Syria’s President Bashar al-Assad (C) casts his vote next to his wife Asma (centre left) inside a polling station during parliamentary elections in Damascus, Syria, on April 13, 2016.
Syria’s President Bashar al-Assad (C) casts his vote next to his wife Asma (centre left) inside a polling station during parliamentary elections in Damascus, Syria, on April 13, 2016.

A key aspect of encouraging and maintaining societal stability in Syria since independence from French rule in 1946 has been to ensure that authoritative political leadership is combined with some type of broad representation of the plural religious and ethnic communities resident to Syria and ensure that they have a stake in determining Syria’s development. An important issue has been to ensure that those outside of the Alawite community have opportunities to take on representative roles and to know their contributions to Syrian society are valued. Criticism has focused on the Alawite strength and/or prevalence to many spheres of Syrian life but especially economically and in the security services to the detriment of others. The People’s Council appears to an extent to undermine these critiques as exemplified by the majority of seats being held by Syrians of the majority Sunni Muslim community.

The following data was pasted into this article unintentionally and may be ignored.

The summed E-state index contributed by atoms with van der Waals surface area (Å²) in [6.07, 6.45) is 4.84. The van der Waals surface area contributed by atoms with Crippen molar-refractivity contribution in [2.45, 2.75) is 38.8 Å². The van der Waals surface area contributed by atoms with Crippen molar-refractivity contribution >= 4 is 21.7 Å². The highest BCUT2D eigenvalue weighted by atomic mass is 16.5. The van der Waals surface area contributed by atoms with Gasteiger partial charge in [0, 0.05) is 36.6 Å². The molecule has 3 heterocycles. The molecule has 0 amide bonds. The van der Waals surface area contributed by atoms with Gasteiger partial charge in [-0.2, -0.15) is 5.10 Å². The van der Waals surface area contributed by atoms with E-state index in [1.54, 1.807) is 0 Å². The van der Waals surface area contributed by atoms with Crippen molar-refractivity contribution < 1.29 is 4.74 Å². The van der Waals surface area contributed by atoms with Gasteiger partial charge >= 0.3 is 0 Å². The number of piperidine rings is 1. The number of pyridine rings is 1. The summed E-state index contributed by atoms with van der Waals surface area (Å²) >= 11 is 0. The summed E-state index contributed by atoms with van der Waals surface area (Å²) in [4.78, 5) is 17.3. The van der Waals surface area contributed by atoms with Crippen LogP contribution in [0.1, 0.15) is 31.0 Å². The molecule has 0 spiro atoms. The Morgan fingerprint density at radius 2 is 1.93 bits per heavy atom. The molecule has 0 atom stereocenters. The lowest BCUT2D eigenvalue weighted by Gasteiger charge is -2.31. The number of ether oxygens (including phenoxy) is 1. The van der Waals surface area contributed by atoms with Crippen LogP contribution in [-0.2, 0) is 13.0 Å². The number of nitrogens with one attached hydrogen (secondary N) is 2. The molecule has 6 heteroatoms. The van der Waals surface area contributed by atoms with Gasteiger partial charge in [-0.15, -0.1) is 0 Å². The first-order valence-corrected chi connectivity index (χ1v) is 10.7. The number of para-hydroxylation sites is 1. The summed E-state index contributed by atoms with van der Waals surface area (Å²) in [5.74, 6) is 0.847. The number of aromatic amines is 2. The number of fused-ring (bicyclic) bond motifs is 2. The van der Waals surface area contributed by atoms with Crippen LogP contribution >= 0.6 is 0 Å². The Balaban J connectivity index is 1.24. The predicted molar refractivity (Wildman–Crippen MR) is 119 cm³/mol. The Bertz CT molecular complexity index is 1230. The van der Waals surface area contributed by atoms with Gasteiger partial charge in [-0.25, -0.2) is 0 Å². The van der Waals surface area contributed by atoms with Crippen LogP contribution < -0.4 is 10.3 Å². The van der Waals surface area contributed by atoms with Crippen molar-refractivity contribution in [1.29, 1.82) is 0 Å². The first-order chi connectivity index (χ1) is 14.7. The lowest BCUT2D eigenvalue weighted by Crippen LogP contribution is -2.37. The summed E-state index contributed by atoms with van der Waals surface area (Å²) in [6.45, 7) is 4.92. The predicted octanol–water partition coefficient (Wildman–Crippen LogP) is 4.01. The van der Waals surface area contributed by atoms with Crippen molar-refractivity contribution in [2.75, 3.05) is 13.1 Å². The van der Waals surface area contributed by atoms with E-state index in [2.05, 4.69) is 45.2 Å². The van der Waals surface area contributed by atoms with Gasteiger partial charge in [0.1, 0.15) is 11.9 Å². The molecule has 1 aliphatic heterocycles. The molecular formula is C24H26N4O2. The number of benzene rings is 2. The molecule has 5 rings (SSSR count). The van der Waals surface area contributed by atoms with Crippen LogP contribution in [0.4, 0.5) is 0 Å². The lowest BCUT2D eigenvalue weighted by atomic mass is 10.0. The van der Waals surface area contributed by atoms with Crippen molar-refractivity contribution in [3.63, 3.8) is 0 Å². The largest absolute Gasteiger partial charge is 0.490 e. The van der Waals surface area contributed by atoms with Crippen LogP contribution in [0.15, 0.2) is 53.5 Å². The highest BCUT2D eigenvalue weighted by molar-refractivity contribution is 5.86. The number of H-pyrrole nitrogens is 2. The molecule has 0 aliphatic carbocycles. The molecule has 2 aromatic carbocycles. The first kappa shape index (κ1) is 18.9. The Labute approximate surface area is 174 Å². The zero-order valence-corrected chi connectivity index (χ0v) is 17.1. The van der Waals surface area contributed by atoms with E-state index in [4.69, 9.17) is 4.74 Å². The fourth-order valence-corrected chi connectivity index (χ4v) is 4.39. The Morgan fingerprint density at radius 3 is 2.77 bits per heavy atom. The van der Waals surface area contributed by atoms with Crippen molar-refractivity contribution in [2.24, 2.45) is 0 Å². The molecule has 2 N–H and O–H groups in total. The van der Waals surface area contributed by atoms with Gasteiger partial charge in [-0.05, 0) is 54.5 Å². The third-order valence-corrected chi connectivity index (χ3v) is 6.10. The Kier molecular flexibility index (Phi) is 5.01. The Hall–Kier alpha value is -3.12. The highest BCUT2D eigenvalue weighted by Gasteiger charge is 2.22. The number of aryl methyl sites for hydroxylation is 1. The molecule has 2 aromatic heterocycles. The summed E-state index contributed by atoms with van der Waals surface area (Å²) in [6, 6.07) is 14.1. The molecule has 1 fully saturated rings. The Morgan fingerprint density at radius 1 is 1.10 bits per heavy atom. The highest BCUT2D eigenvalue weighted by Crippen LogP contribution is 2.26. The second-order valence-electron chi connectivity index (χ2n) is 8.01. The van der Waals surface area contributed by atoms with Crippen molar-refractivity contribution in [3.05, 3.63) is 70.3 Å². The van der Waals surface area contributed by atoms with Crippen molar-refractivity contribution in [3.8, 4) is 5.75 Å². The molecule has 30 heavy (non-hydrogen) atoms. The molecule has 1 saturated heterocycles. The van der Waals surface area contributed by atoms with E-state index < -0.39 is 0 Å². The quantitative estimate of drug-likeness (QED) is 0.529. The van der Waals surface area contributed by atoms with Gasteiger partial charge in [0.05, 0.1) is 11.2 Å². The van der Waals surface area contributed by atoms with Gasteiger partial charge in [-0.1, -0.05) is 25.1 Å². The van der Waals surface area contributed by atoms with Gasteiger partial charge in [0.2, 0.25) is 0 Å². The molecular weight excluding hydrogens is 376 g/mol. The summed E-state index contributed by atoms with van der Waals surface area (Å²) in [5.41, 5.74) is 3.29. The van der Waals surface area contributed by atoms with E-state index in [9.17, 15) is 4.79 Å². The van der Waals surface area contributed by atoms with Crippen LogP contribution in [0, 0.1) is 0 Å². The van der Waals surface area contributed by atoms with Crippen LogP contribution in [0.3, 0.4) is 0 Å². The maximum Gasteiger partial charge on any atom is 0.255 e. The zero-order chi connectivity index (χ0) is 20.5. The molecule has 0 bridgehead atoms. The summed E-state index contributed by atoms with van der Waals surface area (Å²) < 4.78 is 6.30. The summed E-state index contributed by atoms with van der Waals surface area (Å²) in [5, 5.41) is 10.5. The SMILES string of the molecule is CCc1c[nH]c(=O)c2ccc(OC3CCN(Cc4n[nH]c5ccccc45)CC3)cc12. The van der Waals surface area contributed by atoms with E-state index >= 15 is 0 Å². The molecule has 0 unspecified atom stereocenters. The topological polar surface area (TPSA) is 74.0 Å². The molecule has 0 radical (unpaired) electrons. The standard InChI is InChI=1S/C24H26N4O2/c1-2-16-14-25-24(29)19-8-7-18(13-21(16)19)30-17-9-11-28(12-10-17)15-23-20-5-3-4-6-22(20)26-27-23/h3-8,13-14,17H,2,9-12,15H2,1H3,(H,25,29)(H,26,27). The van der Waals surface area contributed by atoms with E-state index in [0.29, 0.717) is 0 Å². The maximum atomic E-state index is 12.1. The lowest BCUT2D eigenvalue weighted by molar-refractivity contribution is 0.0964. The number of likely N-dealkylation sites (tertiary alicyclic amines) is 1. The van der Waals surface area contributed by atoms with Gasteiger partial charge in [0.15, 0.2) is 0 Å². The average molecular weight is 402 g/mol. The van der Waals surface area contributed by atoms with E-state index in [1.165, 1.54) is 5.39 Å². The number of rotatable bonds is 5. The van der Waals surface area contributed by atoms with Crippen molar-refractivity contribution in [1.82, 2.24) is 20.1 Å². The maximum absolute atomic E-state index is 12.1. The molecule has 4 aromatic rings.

Alawites and plural representation in the People’s Council

 

The Alawite community broadly identifies itself as part of Shia Islam having emerged in the late ninth/early tenth centuries in western Syria possibly around the figure of the eleventh Shia Imam, Hasan al-Askari. To the external observer it might seem that the Alawites are more a syncretistic movement containing aspects of Christianity and Twelver Shia Islam given, amongst other activities, they celebrate a type of Divine Liturgy including the consecration of wine alongside strong reverence for Ali ibn Abi Talib, the son-in-law and cousin of the Islamic prophet, Mohammed. This combination of — or plurality of — beliefs in part explains why the Assad family has consistently supported the notion of a plural Syria and the general advancement of a paradigm of laïcité for the Syrian state and in which, in theory, no-one religion should predominate to the detriment of another.